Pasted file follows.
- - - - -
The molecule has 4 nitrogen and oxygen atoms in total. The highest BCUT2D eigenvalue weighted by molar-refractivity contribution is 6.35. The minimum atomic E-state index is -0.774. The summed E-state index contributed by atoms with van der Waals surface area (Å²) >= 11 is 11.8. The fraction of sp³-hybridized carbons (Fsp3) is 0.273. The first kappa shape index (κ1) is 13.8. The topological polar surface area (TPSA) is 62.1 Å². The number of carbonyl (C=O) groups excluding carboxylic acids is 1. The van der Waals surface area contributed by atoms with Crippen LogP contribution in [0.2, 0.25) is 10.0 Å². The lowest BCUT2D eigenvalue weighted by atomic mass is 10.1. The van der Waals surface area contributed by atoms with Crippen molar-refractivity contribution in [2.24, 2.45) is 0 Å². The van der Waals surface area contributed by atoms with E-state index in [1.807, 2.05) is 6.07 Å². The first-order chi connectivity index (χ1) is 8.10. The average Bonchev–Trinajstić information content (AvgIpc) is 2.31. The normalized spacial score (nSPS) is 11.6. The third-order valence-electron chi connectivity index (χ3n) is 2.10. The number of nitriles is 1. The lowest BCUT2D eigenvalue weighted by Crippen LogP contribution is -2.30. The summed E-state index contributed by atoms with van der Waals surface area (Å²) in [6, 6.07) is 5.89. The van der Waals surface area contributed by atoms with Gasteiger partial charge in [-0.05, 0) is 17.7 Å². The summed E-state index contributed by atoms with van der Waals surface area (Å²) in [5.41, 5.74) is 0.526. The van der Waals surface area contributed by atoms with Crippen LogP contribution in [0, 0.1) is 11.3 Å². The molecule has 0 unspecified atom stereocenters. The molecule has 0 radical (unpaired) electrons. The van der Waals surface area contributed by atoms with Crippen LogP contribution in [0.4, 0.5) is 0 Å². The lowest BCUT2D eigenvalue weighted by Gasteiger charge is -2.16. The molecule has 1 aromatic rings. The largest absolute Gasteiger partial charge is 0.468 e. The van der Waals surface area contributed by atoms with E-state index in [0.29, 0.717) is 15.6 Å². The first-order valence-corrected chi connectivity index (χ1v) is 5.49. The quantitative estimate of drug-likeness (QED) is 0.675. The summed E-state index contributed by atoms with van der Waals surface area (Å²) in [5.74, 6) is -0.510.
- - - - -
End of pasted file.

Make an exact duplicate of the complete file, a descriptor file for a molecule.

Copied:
The molecule has 4 nitrogen and oxygen atoms in total. The highest BCUT2D eigenvalue weighted by molar-refractivity contribution is 6.35. The minimum atomic E-state index is -0.774. The summed E-state index contributed by atoms with van der Waals surface area (Å²) >= 11 is 11.8. The fraction of sp³-hybridized carbons (Fsp3) is 0.273. The first kappa shape index (κ1) is 13.8. The topological polar surface area (TPSA) is 62.1 Å². The number of carbonyl (C=O) groups excluding carboxylic acids is 1. The van der Waals surface area contributed by atoms with Crippen LogP contribution in [0.2, 0.25) is 10.0 Å². The lowest BCUT2D eigenvalue weighted by atomic mass is 10.1. The van der Waals surface area contributed by atoms with Crippen molar-refractivity contribution in [2.24, 2.45) is 0 Å². The van der Waals surface area contributed by atoms with E-state index in [1.807, 2.05) is 6.07 Å². The first-order chi connectivity index (χ1) is 8.10. The average Bonchev–Trinajstić information content (AvgIpc) is 2.31. The normalized spacial score (nSPS) is 11.6. The third-order valence-electron chi connectivity index (χ3n) is 2.10. The number of nitriles is 1. The lowest BCUT2D eigenvalue weighted by Crippen LogP contribution is -2.30. The summed E-state index contributed by atoms with van der Waals surface area (Å²) in [6, 6.07) is 5.89. The van der Waals surface area contributed by atoms with Gasteiger partial charge in [-0.05, 0) is 17.7 Å². The summed E-state index contributed by atoms with van der Waals surface area (Å²) in [5.41, 5.74) is 0.526. The van der Waals surface area contributed by atoms with Crippen LogP contribution in [0, 0.1) is 11.3 Å². The molecule has 0 unspecified atom stereocenters. The molecule has 0 radical (unpaired) electrons. The van der Waals surface area contributed by atoms with Crippen LogP contribution in [0.4, 0.5) is 0 Å². The lowest BCUT2D eigenvalue weighted by Gasteiger charge is -2.16. The molecule has 1 aromatic rings. The largest absolute Gasteiger partial charge is 0.468 e. The van der Waals surface area contributed by atoms with E-state index in [0.29, 0.717) is 15.6 Å². The first-order valence-corrected chi connectivity index (χ1v) is 5.49. The quantitative estimate of drug-likeness (QED) is 0.675. The summed E-state index contributed by atoms with van der Waals surface area (Å²) in [5.74, 6) is -0.510.